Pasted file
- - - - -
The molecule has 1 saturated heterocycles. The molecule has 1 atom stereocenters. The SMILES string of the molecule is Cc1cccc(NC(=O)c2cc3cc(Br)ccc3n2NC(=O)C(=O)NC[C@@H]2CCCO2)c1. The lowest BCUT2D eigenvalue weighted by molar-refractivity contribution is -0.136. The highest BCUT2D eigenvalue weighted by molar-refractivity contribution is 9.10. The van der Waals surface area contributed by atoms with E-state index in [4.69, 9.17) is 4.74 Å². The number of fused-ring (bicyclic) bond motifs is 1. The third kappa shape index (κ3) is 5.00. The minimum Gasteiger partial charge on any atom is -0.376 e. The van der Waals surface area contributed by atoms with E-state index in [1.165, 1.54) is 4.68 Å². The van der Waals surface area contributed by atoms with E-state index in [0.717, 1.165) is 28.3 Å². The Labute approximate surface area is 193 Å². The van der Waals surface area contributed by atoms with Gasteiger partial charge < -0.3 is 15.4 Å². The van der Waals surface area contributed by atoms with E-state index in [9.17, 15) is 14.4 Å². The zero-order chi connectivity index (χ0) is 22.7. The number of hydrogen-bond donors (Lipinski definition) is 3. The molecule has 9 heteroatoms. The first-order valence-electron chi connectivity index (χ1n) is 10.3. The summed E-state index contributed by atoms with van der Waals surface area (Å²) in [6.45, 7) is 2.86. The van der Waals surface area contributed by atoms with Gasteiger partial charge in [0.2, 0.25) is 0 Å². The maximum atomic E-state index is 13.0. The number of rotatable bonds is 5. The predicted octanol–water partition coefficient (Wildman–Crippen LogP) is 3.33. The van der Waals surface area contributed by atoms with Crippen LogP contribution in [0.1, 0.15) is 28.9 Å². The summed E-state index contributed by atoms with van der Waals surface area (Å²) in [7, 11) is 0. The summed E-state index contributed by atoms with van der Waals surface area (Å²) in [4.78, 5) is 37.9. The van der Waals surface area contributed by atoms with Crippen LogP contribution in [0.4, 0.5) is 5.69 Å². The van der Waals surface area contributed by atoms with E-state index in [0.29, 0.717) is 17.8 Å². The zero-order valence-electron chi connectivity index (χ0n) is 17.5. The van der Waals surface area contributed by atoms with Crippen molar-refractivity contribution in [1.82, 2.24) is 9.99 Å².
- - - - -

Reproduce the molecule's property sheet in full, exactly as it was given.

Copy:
The molecule has 1 saturated heterocycles. The molecule has 1 atom stereocenters. The SMILES string of the molecule is Cc1cccc(NC(=O)c2cc3cc(Br)ccc3n2NC(=O)C(=O)NC[C@@H]2CCCO2)c1. The lowest BCUT2D eigenvalue weighted by molar-refractivity contribution is -0.136. The highest BCUT2D eigenvalue weighted by molar-refractivity contribution is 9.10. The van der Waals surface area contributed by atoms with E-state index in [4.69, 9.17) is 4.74 Å². The number of fused-ring (bicyclic) bond motifs is 1. The third kappa shape index (κ3) is 5.00. The minimum Gasteiger partial charge on any atom is -0.376 e. The van der Waals surface area contributed by atoms with E-state index in [1.165, 1.54) is 4.68 Å². The van der Waals surface area contributed by atoms with E-state index in [0.717, 1.165) is 28.3 Å². The Labute approximate surface area is 193 Å². The van der Waals surface area contributed by atoms with Gasteiger partial charge < -0.3 is 15.4 Å². The van der Waals surface area contributed by atoms with E-state index in [9.17, 15) is 14.4 Å². The zero-order chi connectivity index (χ0) is 22.7. The number of hydrogen-bond donors (Lipinski definition) is 3. The molecule has 9 heteroatoms. The first-order valence-electron chi connectivity index (χ1n) is 10.3. The summed E-state index contributed by atoms with van der Waals surface area (Å²) in [6.45, 7) is 2.86. The van der Waals surface area contributed by atoms with Gasteiger partial charge in [0.2, 0.25) is 0 Å². The maximum atomic E-state index is 13.0. The number of rotatable bonds is 5. The predicted octanol–water partition coefficient (Wildman–Crippen LogP) is 3.33. The van der Waals surface area contributed by atoms with Crippen LogP contribution in [0.1, 0.15) is 28.9 Å². The summed E-state index contributed by atoms with van der Waals surface area (Å²) in [7, 11) is 0. The summed E-state index contributed by atoms with van der Waals surface area (Å²) in [4.78, 5) is 37.9. The van der Waals surface area contributed by atoms with Crippen LogP contribution in [0.4, 0.5) is 5.69 Å². The van der Waals surface area contributed by atoms with E-state index in [0.29, 0.717) is 17.8 Å². The zero-order valence-electron chi connectivity index (χ0n) is 17.5. The van der Waals surface area contributed by atoms with Crippen molar-refractivity contribution in [1.82, 2.24) is 9.99 Å².